Why Noodle Boards?
Noodle Boards have become my most popular product offering. It all started when my mom's friend, Georgia, asked me to make her one. I knew nothing about them so I had to do some research. Found some interesting articles. They were originally devised to make noodles on. Who would have guessed? The large size provides an ample surface for rolling out the noodles and drying them.
Today noodle boards are rarely used for making noodles. They serve a more decorative and utilitarian function. They add work space to the kitchen. Who doesn't need more space? When your stove is not in use it's just taking up valuable real estate in the kitchen. Why not put it to use. Noodle boards let you take back the space and add the beauty of hard woods. They are basically giant cutting boards. So any operation you can perform on a cutting board you can perform on a noodle board. At least that's true for my noodle boards.
How are they made?
Glue, elbow grease, and sand paper. Standard woodworking techniques for Cumberland Design.
Each board is custom made. Emails are exchanged with the customer to determine the exact measurements and materials to be used. I normally only use Cherry, Walnut, and Maple. Sometimes some exotic woods are used for color.
Once the measurements are locked in I begin by picking the wood to be used. I like to get the woods from the same boards so it gives a uniform look. I will cut the wood to size and then lay it out on a table. I'll adjust the pieces to have the look I want. This is determined mainly by grain pattern and putting defects to the bottom side of the board.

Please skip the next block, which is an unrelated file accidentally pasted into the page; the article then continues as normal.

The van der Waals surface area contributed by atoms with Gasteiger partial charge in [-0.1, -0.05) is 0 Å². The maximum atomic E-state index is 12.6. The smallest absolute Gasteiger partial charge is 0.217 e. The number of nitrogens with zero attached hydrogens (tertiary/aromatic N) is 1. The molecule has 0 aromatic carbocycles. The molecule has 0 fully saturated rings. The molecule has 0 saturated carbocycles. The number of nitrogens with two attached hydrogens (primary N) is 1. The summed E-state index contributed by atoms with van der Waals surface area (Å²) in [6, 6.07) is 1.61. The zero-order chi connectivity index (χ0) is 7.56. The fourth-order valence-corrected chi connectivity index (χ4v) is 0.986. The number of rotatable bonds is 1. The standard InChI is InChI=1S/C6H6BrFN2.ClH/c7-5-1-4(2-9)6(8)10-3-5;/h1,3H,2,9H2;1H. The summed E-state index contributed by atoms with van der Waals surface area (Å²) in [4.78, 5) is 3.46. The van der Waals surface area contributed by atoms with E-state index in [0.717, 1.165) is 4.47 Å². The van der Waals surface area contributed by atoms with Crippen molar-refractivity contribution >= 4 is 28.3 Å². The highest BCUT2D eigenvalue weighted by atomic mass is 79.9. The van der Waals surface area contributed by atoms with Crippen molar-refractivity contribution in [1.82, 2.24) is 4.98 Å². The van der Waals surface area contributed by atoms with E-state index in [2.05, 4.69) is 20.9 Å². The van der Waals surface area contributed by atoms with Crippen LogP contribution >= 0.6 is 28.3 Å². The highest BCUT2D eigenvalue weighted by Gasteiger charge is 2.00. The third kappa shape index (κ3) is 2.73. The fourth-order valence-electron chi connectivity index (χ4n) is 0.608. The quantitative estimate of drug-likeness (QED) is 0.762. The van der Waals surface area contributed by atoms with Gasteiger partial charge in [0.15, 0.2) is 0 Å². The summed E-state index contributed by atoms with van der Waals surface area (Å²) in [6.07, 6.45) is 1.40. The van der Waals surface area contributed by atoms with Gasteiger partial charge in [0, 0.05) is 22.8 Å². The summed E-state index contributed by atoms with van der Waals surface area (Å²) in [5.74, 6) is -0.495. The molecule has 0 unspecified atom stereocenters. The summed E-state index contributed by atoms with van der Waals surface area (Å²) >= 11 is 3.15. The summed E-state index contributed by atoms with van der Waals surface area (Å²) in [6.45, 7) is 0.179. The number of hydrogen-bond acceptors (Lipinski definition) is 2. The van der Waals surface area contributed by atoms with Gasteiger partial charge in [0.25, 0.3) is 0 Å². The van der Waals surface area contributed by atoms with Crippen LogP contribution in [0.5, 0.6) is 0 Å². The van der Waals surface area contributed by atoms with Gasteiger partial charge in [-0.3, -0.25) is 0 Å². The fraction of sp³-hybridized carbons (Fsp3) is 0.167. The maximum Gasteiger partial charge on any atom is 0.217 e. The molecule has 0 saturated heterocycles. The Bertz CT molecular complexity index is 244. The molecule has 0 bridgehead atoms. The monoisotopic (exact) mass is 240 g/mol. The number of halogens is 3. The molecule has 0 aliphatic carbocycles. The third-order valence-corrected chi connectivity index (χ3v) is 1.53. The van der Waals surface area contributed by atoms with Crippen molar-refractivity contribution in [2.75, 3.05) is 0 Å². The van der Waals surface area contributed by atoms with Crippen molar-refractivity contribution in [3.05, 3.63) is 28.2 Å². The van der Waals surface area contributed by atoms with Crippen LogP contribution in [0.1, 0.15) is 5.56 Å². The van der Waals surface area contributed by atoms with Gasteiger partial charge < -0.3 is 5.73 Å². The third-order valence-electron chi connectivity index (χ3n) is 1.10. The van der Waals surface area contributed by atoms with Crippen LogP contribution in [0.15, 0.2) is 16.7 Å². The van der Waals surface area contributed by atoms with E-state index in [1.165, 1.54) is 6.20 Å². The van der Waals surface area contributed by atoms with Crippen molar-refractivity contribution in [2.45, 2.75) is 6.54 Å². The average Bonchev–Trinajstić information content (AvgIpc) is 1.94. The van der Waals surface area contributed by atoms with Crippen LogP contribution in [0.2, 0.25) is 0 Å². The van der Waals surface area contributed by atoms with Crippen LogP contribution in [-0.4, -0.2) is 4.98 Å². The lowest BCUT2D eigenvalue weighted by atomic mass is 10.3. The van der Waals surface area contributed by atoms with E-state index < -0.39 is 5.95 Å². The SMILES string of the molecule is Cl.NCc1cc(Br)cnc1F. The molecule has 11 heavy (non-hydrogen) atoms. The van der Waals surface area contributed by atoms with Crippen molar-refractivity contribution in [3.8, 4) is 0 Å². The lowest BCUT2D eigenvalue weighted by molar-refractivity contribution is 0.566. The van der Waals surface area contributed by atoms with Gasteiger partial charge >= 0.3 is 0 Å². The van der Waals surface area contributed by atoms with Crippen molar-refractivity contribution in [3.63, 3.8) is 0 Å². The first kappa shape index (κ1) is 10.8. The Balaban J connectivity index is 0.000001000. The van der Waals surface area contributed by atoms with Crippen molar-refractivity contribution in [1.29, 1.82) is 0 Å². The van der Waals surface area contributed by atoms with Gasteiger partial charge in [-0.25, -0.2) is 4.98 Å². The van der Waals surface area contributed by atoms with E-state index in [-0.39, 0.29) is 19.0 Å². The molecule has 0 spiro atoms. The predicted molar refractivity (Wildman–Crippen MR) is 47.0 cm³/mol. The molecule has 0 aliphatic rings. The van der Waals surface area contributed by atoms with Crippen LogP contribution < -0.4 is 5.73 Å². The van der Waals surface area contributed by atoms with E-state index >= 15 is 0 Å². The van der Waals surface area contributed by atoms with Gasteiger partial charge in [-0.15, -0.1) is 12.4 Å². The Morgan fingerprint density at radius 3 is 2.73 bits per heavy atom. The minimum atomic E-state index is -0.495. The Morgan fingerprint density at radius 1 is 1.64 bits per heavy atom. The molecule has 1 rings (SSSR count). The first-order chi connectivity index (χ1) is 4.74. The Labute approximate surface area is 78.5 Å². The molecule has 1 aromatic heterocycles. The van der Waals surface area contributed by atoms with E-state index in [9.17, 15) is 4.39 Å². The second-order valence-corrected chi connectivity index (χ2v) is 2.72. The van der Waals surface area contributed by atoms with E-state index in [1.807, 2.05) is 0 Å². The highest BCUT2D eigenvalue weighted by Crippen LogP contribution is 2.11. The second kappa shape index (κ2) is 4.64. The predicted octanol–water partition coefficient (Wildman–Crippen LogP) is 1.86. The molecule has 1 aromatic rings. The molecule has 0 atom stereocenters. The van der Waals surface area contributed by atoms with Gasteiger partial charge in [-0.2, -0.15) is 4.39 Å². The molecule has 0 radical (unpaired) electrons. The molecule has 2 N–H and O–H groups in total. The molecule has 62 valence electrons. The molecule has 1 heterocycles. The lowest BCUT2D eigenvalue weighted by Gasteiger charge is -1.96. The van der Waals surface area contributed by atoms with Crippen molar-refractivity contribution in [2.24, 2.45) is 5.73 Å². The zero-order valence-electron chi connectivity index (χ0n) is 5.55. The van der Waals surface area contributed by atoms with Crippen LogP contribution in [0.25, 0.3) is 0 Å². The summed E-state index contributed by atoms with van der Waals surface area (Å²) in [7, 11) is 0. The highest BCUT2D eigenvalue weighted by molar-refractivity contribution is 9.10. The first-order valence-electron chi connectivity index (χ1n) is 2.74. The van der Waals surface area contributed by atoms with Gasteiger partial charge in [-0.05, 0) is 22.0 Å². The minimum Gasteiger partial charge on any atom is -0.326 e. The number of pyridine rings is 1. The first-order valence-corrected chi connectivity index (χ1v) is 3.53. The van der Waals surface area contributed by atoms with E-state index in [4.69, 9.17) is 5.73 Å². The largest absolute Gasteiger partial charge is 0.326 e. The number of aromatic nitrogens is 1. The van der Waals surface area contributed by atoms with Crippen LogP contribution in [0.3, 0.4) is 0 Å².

Once I have the layout set I begin gluing up the board. This involves spreading copious amounts of Titebond III wood glue on the edges of the boards where they meet and then clamping them together using bar clamps. Titebond III glue is used because it is water-proof so you are free to use water to wash your board. The glue is so strong that if you tried to break the board the wood fibers would tear apart before the glue gives way. I have tried this :)
After 24 hours the clamps are taken off. Then I run the whole thing through the planer to get everything flat. Next I used the table saw to cut the board to the final dimensions. A router is used to round over the edges on top of the board.
Then the sanding begins. This is the most important step. The board is sanded using 80, 120, and 220 grit sandpaper. The 80 grit gets out any marks from the planer and table saw. The 120 smooths the board so when you run your hand across it feels like one solid piece. The 220 grit gives it a glass like surface feel.
Finally the board is brought inside and given a bath. An oil bath that is. We us a product called Walrus Oil for all of our noodle boards and cutting boards. It is food safe and gives the boards a nice, rich look without any shininess.
And that's how it's done. After a few hours drying it's ready to be packed up and shipped to it's final destination.